Google Quietly Teamed Up With NASA To Test Project Wing Drone Program
The U.S. has a general no-no umbrella policy when it comes to flying commercial unmanned aircraft systems (UAS), as per the Federal Aviation Administration (FAA) — but Google has found a loophole regarding the development of its own delivery drone program: NASA.
According to The Guardian, Google (via the Google X research lab) has been testing out its fleet of delivery UAS on privatized land owned by NASA, and has been given a special waiver to do it: more specifically, a Certificate of Authorization (COA) — which can be issued by the FAA or, in the case of Google X's program, NASA.
According to the FAA, COAs can be doled out to civil operations or non-governmental operations, if the agency that requests the waiver is "[performing] commercial operations in low-risk, controlled environments." (Which, for all intents and purposes, Google is doing.)
Currently, "public agencies" – i.e. federally funded organizations – are allowed to operate UAS without possession of a COA, but Google is a private multinational corporation. According to the Guardian, businesses like Google (or, for a concrete, IRL example, Amazon) are given 333s – which also serve as a form of exemption – with one caveat: they can be made public.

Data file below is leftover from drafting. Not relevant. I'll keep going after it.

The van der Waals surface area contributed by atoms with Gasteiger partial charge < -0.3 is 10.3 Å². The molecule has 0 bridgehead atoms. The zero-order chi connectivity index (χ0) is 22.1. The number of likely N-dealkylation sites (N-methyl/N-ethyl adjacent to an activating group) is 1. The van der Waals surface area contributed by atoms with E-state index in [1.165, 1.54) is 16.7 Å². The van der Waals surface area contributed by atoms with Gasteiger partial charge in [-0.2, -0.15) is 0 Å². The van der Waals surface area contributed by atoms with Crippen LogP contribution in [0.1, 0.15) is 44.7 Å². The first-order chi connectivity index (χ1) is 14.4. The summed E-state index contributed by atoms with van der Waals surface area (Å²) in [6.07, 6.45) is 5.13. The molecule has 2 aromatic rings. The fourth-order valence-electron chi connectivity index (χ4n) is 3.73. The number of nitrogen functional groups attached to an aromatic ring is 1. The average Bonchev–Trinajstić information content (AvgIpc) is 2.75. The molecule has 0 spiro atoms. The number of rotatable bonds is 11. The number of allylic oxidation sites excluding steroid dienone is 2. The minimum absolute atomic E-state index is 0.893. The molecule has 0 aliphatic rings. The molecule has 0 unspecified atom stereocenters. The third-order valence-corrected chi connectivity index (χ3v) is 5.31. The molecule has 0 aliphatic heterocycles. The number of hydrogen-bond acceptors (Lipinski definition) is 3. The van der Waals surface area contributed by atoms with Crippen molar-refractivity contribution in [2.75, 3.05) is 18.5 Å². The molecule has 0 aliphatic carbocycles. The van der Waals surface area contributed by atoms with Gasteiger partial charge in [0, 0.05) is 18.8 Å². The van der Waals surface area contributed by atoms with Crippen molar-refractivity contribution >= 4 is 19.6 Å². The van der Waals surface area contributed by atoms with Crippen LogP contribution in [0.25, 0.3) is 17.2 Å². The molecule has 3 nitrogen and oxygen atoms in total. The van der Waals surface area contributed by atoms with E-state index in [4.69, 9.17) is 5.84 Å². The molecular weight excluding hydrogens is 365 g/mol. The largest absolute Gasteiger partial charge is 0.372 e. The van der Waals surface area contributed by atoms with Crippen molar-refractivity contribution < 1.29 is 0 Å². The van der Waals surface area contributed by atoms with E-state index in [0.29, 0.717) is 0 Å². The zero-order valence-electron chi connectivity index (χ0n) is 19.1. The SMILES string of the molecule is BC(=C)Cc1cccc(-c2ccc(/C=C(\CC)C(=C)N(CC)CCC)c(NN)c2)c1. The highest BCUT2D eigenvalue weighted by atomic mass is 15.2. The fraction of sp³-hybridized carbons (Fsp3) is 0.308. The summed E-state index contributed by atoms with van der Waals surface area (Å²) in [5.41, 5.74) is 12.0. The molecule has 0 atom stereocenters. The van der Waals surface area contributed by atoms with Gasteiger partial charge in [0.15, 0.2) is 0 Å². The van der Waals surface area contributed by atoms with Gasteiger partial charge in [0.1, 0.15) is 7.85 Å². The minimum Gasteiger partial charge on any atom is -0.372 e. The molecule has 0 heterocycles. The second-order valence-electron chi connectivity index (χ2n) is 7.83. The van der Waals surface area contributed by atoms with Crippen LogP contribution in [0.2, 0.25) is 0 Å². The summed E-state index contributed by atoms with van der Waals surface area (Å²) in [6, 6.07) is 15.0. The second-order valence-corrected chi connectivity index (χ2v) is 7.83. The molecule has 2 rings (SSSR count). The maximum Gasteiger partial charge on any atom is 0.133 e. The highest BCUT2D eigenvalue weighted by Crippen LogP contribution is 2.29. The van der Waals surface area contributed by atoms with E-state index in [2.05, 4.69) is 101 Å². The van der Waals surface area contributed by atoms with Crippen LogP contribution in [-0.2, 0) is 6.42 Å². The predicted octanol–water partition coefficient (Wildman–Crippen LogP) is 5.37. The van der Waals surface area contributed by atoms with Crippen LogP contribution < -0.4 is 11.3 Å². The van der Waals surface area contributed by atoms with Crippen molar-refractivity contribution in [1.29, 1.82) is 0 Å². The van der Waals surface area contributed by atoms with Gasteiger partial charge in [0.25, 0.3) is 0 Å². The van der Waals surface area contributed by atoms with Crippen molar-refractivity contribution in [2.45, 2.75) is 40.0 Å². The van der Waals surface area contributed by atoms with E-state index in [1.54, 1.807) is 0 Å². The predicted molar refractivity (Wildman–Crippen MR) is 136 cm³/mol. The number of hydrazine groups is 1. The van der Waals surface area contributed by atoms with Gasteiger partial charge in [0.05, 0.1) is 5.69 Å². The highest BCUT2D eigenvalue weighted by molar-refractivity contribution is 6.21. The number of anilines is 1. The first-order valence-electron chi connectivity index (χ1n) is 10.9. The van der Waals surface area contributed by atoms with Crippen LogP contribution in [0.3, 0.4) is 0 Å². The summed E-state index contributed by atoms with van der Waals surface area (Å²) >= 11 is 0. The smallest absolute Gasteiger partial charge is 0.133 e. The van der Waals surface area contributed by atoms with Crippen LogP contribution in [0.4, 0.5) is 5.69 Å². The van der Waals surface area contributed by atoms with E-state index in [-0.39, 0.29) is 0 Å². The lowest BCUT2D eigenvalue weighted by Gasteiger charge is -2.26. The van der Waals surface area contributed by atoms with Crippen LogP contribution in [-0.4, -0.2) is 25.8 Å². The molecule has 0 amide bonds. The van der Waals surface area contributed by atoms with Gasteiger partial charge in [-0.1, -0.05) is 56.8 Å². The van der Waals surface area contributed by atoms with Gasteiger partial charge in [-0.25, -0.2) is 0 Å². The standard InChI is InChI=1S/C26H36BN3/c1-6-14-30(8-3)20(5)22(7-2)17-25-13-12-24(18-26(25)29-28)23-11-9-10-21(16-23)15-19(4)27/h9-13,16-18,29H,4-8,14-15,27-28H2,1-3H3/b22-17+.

So what makes Google different? We're not exactly sure. As a recently acquired copy of a Space Act Agreement between Google X and NASA states, "NASA and Google will conduct joint field tests of UAS ... where NASA may issue certificates of approvals to operate."
Very little is known about Project Wing, though last year, researchers faced some setbacks regarding blueprinting of the typified structure, including a faulty wing design, which caused them to scrap a model.
"It's years from a product, but it's sort of the first prototype that we want to stand behind," said Nicholas Roy, founder of Project Wing, in an introductory video about the program posted by Google and NASA's Artificial Intelligence Lab.
Watch Google's intro video to Project Wing below.